Independent Student Newspaper Since 1969

The Badger Herald

Independent Student Newspaper Since 1969

The Badger Herald

Independent Student Newspaper Since 1969

The Badger Herald


Badgers open in-state stretch with Milwaukee

UW leading scorer Jon Leuer will try to keep Wisconsin’s winning streak against the Panthers alive.[/media-credit]

Although one team wears its name on the front of its jersey, the state of Wisconsin just isn’t big enough for four Division I men’s basketball teams.

Starting today, Wisconsin begins a three-game series – to be played over the course of six days – against its in-state foes, starting with UW-Milwaukee and followed by Marquette and UW-Green Bay.

“[Other in-state schools] come in with their best effort, without a doubt,” assistant coach Lamont Paris said. “It’s an opportunity for them to prove themselves. It’s important for the state and important for all the schools involved and a good test, it’s always a good challenge.”


The Kohl Center serves as the first stop for the Panthers (6-5, 1-1) as they embark on a three-game road trip, and when they arrive to face the Badgers (6-2), a handful of former teammates or colleagues will clash as opponents.

UW-M head coach Rob Jeter served under UW head coach Bo Ryan’s tutelage for over a decade. Jeter played for Ryan at UW-Platteville from 1987-91 and captained the 1991 national championship team before becoming an assistant coach under Ryan for 10 years at UW-Platteville, UW-Milwaukee, and Wisconsin.

The pair also reunited in the summer of 2009 to coach Team USA at the World University Games to a bronze medal.

More than that though, senior guard Wquinton Smith is a former high school teammate of UW-M’s Mitchell Carter, while senior forward Keaton Nankivil once played alongside the Panthers’ Jerard Ajami in high school, as well.

Despite the familiar faces and old alliances, Nankivil says any warm welcoming will be saved for the post-game.

“We’re a very business-like team. [It’s the] same scouting reports, same routine,” he said. “But at the same time it’s nice – I played high school basketball with one of the guys; I’ve played with a few of them in the summers. It’s always fun to see them, but you save that for after the game.”

“It’s a mixed feeling, but we’re going to handle it like every other game.”

Despite being in separate conferences, the two teams have crossed paths in each of the last 18 years, with Wisconsin coming away victorious at every meeting except the first. But Wisconsin can’t afford to overlook UW-Milwaukee after losing to UW-Green Bay, another Horizon League member, 88-84 in overtime last year.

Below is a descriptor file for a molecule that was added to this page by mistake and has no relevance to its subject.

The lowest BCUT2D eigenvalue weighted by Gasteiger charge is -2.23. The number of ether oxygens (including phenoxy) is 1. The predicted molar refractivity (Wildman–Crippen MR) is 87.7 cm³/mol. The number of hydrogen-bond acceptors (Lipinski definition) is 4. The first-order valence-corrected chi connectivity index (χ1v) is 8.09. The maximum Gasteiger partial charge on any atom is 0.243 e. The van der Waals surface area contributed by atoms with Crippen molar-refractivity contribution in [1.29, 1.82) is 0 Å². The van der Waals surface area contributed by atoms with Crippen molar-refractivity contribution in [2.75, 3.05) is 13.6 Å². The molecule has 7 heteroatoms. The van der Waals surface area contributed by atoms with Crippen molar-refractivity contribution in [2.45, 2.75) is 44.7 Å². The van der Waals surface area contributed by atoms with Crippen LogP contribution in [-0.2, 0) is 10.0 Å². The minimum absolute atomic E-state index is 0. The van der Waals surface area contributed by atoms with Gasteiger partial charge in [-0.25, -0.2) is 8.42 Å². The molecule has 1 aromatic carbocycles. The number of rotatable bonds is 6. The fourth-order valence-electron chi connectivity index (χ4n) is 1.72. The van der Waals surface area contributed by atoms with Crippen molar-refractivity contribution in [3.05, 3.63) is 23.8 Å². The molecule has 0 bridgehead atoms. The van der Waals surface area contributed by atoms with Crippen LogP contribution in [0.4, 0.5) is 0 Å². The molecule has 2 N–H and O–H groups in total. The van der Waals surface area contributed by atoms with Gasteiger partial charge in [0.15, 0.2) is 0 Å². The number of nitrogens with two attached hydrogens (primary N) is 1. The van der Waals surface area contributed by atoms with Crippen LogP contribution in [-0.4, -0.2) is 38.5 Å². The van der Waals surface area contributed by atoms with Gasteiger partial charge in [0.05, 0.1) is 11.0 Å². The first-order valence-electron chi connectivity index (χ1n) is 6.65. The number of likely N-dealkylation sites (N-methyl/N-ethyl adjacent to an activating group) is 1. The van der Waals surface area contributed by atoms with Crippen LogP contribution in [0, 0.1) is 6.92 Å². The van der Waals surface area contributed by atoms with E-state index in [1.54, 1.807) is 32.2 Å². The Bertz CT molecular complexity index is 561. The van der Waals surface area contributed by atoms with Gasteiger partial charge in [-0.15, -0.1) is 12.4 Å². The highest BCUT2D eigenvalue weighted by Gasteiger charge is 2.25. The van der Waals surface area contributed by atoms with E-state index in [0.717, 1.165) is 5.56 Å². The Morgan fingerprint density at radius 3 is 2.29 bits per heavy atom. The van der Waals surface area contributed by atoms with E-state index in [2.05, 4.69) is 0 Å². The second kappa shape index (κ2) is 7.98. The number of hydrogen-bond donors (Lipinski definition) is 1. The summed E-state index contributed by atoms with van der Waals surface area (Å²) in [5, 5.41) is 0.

The biggest threat that stands in the Badgers’ way is 6-foot-7, 230 pound forward Anthony Hill, who recently became the country’s 11th player to post at least 30 points and 10 rebounds in one game.

Hill leads the Panthers in both categories so far this season, averaging 14.9 points and 6.18 rebounds per game. The big man has also converted on 54.3 percent of field goals in the process.

Although UW-M boasts several other capable scoring threats, UW will be zeroing in on Hill all evening, according to Paris.

“We’re going to make it hard for him to touch the ball inside, and when he does touch the ball, we’re going to contest every shot,” Paris said of Hill. “They’re going to score some points either way, but you got to try and make them take difficult looks and really exhaust themselves to catch the ball.”

The Badgers’ big man, senior forward Jon Leuer, will probably garner some attention from the Panther defense as well after averaging a double-double in his last two games against NC State and South Dakota, en route to earning Big Ten Player of the Week honors.

Leuer’s average of 20 points per game is fourth in the Big Ten, while his 7.8 rebounds are sixth. After eight games, Leuer is living up to his tag as the team’s leading man.

“He’s playing great,” Nankivil said. “It looks like he understands what we need from him. He’s been aggressive, he’s consistent and there’s not enough you can say about his play so far.”

Wisconsin is coming off of an encouraging 76-61 win over South Dakota last Saturday, in which the Coyotes kept the Badgers on their toes for most the game. UW didn’t lose it’s cool, however, and still managed to win comfortably.

In that contest, the Badgers coughed up seven turnovers but were able to trim that number to two in the second, while also cooling down the Coyotes’ hot shooting hands, as well.

With every nagging detail, the Badgers have shown an ability to patch things up quickly, and that fact has the team feeling good.

“We didn’t play our best game and we still won pretty handily, so that’s nice,” freshman shooting guard Josh Gasser said. “We made a few mistakes defensively, but we all know what we did wrong. We turned the ball over in the first half, and we rebounded from that pretty well.”

When you don’t play your best game and you still win, it’s always a good sign, but we got to get better still.”

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